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Gold Salts and Medicine

While eating gold at a fancy restaurant is an extravagant event, it’s rather lackluster in a gastrointestinal sense. Pure gold is inert to all of the body’s internal chemistry – so it is tasteless and provides no nutritional value. However, there are ways to tweak gold’s formula to change this.

Aurotherapy is a branch of medicine that uses chemical compounds of gold to treat certain conditions and diseases. Most notably, gold compounds (often incorrectly referred to as gold salts) have anti-inflammatory properties. As such, gold can play a role in the treatment of inflammatory bowel disease, psoriatic arthritis, membranous nephritis, and lupus erythematosus.

Remember, in its normal state, gold doesn’t affect the body at all. It’s only useful in medicine when converted to a chemical compound, such as gold thioglucose, gold sodium thiosulfate, or gold sodium thiomalate (to name a few). Most commonly, gold compounds are prescribed for rheumatoid arthritis. They can be taken either orally or via intramuscular injection (which is more effective). After a few weeks of treatment, the gold compounds build up inside the body and reduce stiffness and swelling in the joints.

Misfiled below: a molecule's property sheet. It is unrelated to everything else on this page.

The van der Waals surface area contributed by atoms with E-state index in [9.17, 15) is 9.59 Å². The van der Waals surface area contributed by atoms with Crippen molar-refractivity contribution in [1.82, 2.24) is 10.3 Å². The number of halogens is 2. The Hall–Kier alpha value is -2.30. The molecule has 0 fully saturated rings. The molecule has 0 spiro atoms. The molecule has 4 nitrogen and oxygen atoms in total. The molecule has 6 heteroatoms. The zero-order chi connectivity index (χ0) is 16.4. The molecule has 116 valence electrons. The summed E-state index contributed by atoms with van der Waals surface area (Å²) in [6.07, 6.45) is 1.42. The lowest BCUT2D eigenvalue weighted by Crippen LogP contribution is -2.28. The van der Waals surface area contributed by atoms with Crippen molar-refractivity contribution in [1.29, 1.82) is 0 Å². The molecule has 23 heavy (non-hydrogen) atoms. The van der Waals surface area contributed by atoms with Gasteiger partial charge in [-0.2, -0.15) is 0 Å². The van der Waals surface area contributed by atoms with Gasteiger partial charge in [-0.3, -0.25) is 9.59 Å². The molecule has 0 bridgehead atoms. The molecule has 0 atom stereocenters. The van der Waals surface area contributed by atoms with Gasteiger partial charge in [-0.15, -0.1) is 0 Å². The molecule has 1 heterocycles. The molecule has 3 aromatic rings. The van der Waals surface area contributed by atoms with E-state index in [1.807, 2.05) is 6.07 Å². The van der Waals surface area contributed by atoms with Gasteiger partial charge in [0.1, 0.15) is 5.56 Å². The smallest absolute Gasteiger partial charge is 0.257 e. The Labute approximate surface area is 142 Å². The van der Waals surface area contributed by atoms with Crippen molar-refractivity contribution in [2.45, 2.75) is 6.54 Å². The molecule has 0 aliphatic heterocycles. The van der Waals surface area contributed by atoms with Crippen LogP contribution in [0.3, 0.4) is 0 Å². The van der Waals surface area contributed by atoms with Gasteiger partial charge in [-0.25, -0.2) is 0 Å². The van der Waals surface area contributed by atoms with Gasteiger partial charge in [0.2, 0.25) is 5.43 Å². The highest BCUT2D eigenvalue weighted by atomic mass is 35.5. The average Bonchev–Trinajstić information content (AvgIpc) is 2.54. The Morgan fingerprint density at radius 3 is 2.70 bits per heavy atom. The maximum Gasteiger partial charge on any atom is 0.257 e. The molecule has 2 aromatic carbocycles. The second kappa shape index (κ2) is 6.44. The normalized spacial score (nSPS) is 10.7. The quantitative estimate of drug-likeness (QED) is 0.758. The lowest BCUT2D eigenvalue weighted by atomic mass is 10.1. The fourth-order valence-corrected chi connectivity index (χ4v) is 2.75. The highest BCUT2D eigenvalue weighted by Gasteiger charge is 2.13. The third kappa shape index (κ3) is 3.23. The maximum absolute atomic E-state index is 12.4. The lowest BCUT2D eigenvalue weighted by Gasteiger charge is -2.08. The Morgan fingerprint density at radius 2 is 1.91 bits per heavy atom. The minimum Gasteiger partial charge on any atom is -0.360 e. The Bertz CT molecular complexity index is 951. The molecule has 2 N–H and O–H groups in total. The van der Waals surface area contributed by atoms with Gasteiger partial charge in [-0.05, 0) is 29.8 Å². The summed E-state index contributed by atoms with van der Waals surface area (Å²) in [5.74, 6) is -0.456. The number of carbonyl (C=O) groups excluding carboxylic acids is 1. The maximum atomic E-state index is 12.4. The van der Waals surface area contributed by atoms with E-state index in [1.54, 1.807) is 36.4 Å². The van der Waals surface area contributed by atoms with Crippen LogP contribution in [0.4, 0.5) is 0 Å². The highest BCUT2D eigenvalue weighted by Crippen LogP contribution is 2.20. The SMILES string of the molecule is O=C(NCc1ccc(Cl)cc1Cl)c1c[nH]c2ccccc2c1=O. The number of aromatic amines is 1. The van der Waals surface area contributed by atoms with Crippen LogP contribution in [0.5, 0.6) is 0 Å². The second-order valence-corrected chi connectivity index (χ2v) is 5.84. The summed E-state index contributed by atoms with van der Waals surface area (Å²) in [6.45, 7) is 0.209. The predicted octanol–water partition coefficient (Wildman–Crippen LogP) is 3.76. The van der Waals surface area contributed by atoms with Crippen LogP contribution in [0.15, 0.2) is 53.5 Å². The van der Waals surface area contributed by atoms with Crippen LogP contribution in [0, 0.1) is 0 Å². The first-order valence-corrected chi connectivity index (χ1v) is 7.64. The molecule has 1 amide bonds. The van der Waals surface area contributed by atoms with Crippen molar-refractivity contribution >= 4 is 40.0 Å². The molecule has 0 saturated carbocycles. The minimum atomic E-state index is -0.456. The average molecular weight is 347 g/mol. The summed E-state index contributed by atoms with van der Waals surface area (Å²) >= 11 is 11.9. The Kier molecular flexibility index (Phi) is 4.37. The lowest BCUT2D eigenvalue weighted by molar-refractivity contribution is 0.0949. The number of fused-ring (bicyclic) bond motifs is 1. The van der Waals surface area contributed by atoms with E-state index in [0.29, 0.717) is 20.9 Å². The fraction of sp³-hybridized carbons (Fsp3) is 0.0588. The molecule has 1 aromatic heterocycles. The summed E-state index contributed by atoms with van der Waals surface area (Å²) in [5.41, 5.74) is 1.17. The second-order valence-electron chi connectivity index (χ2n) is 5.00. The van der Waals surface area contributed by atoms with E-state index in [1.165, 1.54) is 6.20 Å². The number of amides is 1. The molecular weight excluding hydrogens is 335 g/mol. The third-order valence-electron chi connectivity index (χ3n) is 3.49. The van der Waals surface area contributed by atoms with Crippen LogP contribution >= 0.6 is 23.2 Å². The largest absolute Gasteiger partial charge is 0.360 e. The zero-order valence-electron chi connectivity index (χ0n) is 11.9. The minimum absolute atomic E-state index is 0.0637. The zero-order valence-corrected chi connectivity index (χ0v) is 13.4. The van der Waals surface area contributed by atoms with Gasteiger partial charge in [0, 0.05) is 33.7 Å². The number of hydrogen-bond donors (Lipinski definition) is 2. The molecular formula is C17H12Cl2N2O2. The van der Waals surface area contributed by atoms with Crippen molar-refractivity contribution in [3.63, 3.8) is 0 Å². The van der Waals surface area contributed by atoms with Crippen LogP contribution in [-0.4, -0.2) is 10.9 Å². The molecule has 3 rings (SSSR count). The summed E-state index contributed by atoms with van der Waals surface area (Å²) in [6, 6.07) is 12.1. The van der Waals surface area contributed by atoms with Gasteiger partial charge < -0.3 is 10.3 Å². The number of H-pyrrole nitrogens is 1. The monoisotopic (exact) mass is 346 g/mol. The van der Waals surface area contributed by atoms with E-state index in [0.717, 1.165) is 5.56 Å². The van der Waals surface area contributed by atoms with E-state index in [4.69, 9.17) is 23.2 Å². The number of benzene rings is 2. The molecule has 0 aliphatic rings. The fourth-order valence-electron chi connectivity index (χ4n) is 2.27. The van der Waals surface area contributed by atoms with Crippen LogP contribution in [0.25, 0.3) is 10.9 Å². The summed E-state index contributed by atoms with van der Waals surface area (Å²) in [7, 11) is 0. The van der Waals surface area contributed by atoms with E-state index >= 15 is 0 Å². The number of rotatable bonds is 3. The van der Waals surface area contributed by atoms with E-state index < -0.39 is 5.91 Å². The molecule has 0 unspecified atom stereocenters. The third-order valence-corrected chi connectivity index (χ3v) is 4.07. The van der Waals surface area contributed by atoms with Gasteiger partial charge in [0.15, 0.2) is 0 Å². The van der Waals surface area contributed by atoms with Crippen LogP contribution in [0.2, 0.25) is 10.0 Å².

Of course, as with any medicine, there is the possibility of side effects. When gold compounds are taken orally, they may cause decreased appetite, nausea, hair thinning and diarrhea, and/or problems affecting the soft tissues, like skin, blood, kidneys, eyes, or lungs. Injection treatments can cause skin rash, mouth sores, or in rare cases, kidney problems.

Gold is not the only precious metal to play a part in the medicinal field. Silver has also been used in medicine for a long time because of its antimicrobial properties. Perhaps science will continue to discover even more great uses for precious metal!

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